: Photograph of "Farm and Mill" painted by Herschel Levit in 1941. The painting is located in the post office in Louisville, Ohio in Stark County. Photographed by Connie Girard in 1988.
The photo is from the Ohio Post Office Artwork Collection, AV 48. The collection represents thirty murals or plaster reliefs installed in twenty-five Ohio post offices between 1937 and 1943. In 1988, Connie Girard photographed the artwork. Photos were published in the article “Not By Bread Alone, Post Office Art of the New Deal.” Timeline. June-July 1989, p. 2-19 by Gerald Markowitz and Marlene Park.
In 1932, when Franklin Delano Roosevelt was elected President he promised Americans a "New Deal" and created public works programs to provide jobs for the millions of unemployed people, including artists. Ten thousand unknown and established artists were commissioned by the government to create murals, paintings, photographs, posters, prints and sculpture. The goal was not only to employ artists, but also to bring fine art into the daily lives of all people.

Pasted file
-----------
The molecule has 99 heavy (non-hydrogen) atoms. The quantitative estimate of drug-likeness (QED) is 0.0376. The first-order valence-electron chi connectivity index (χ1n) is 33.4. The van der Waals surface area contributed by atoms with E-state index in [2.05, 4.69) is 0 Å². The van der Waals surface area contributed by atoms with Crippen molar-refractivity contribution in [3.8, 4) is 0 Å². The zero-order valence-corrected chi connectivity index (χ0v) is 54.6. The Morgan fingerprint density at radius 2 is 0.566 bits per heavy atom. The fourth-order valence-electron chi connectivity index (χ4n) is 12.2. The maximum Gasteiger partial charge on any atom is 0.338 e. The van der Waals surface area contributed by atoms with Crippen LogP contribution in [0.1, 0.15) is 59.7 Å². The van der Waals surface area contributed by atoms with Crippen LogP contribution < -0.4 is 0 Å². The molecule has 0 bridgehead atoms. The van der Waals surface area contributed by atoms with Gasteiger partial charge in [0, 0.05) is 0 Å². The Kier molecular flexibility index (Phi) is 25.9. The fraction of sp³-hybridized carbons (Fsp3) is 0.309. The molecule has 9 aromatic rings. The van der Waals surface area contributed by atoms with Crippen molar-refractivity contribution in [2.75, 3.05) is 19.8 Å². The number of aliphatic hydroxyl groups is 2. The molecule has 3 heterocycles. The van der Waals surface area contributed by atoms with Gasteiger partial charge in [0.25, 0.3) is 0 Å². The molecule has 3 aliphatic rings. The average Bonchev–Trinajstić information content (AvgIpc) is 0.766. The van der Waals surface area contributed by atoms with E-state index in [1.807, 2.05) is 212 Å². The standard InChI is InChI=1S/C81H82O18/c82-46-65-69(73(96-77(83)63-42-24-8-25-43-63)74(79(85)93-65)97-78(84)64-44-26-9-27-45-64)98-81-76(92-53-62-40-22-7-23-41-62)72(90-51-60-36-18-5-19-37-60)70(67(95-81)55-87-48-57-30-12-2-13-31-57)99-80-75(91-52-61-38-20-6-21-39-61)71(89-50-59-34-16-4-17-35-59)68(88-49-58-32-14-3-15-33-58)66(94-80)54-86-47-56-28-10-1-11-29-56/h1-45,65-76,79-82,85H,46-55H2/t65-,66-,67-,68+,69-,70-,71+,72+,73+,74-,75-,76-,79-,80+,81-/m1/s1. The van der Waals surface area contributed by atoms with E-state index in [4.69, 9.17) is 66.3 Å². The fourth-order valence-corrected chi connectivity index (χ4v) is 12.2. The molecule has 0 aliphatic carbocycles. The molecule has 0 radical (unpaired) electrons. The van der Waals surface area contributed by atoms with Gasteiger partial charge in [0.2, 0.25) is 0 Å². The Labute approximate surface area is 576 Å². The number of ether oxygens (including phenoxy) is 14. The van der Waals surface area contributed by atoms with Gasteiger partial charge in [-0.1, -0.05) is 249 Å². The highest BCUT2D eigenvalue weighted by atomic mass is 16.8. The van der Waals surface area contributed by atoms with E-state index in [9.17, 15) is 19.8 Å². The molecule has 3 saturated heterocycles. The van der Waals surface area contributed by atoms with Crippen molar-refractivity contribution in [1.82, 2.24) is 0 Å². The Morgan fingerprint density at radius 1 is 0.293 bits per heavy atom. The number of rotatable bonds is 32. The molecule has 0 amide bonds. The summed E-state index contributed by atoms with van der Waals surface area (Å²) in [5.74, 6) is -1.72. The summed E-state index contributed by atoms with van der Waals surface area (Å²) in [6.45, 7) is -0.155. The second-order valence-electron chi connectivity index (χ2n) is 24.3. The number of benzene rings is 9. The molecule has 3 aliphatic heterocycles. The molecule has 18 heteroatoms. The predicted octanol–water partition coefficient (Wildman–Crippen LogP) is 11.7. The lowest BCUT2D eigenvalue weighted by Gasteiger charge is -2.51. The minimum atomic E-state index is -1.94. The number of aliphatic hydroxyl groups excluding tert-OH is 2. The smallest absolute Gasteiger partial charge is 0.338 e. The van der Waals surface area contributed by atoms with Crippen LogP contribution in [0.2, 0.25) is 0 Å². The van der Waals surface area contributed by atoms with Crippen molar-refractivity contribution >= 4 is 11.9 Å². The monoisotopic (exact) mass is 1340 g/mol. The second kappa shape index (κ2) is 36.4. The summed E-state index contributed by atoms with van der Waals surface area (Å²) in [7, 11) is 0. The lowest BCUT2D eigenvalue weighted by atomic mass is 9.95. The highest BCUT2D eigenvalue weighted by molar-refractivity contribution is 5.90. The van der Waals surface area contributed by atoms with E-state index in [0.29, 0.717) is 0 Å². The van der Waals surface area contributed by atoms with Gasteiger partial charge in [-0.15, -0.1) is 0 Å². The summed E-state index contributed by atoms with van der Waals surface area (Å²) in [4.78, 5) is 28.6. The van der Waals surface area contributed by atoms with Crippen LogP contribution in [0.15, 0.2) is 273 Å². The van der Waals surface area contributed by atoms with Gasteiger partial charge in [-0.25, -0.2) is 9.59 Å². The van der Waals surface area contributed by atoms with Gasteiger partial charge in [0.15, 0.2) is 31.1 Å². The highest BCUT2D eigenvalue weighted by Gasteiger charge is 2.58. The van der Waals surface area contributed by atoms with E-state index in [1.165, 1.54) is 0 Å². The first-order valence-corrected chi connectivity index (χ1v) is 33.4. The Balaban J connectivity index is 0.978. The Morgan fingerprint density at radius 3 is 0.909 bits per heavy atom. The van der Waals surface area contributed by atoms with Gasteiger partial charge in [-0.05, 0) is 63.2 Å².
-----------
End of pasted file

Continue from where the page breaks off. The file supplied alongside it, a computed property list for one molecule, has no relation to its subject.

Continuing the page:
The Public Works of Art Project (PWAP) was funded for six months in 1933 – 1934. The PWAP was succeeded by the Treasury Department’s Section of Painting and Sculpture. Organized in 1934 the Section of Painting and Sculpture operated until 1943. Under the auspices of this organization sixty-six new Ohio post offices received artwork. The majority of the post offices were located in small towns. Post offices were chosen as a location for artwork because, particularly in small towns, they were centers of community activity. Most of the painted murals or murals in plaster relief created are realistic images reflecting the history, common activities or major industries of the communities in which the post offices are located. View on Ohio Memory.
: av48_b2_f06_01 Subjects
: Post office stations and branches--Ohio--Photographs; Public art--Ohio--Photographs; Public Works of Art Project (United States); New Deal art Places
: Louisville (Ohio); Stark County (Ohio)